“It’s been a familiar refrain: with every new Windows operating system that comes out, OEMs to end-users upgrade their systems to handle the new capabilities, including more memory. But not this time with Windows 8. In a departure from past iterations, Windows 8 will not cause any significant rise in DRAM unit shipments, predicts IHS iSuppli.”

3.        Intel’s 335 Series SSD reviewed

Some of the details in this report (bumping up against the silly SATA performance and 10x cost reduction in 4 years) are particularly interesting. The world is embracing SSDs, and their adoption will probably speed up when the antiquated SATA interface is dropped.

“Solid-state drives gotten a lot faster in the last few years. They’re already pushing up against the throughput ceiling of the 6Gbps Serial ATA interface, leaving mechanical hard drives in the dust. I can’t remember the last time we saw an HDD score better than an SSD in one of our performance tests.”

4.        The Hunt for an Affordable Hearing Aid

Eyeglasses and hearing aids are some of the greatest scams in the world. They cost a few dollars to make but are marked up a few thousand percent because, in most countries the distribution is ‘controlled’ through government enforced distribution channels. It turns out that hearing aid are best adjusted by users, and seriously, what ill will befall you if you get the wrong glasses – many prescriptions are flawed in any event.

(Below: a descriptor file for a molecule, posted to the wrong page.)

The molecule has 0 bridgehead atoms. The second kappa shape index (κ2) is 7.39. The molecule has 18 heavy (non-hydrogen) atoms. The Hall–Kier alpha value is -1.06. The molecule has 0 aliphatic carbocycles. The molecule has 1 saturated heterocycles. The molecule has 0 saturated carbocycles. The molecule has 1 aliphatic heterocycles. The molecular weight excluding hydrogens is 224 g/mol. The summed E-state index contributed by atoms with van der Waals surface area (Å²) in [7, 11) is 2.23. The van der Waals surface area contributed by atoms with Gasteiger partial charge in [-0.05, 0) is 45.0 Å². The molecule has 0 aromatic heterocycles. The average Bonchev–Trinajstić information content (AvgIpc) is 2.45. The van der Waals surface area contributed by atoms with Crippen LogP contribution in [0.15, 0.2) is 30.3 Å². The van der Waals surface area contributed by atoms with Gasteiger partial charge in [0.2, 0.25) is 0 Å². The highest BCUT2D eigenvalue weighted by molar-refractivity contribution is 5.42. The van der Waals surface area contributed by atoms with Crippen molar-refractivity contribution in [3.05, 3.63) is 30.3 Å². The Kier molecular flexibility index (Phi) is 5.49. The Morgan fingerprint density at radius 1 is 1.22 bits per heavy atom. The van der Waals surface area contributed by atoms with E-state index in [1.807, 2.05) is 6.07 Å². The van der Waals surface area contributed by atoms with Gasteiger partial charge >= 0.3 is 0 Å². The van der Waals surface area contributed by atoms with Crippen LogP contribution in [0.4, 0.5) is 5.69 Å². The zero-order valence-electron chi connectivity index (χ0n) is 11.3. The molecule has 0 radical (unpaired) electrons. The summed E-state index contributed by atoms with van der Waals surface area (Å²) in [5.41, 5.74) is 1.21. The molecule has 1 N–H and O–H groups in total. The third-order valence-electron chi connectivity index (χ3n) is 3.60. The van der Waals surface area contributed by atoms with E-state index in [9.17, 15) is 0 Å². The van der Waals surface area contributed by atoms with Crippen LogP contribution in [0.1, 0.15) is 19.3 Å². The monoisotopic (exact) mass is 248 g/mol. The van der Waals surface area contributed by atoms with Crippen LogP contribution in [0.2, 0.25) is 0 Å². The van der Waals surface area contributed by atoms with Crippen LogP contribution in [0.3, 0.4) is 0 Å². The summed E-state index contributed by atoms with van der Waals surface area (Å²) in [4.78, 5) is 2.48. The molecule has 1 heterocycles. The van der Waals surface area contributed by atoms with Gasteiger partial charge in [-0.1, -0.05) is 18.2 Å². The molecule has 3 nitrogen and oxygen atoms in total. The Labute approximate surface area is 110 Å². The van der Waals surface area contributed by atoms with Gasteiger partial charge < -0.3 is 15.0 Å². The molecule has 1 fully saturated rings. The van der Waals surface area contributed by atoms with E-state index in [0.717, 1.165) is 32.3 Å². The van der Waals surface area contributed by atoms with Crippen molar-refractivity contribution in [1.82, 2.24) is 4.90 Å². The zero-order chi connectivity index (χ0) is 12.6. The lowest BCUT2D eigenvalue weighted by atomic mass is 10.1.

“Last year, when my decade-old analog hearing aid started making popping sounds, I knew I had to replace it. But because hearing aids are so costly and generally aren’t covered by insurance, I had put it off. I soon learned that in the last 10 years, purchasing a hearing aid had become even more difficult and confusing than buying a new car — and almost as expensive.”

5.        Apple loses right to iPhone brand name in Mexico

You really have to question the legal advice Apple got on this one. I know the company is used to convincing people it invented things which have been on the market for years, but laying claim to a trademark which has been active and in use for years prior to you own – well, that’s stupid.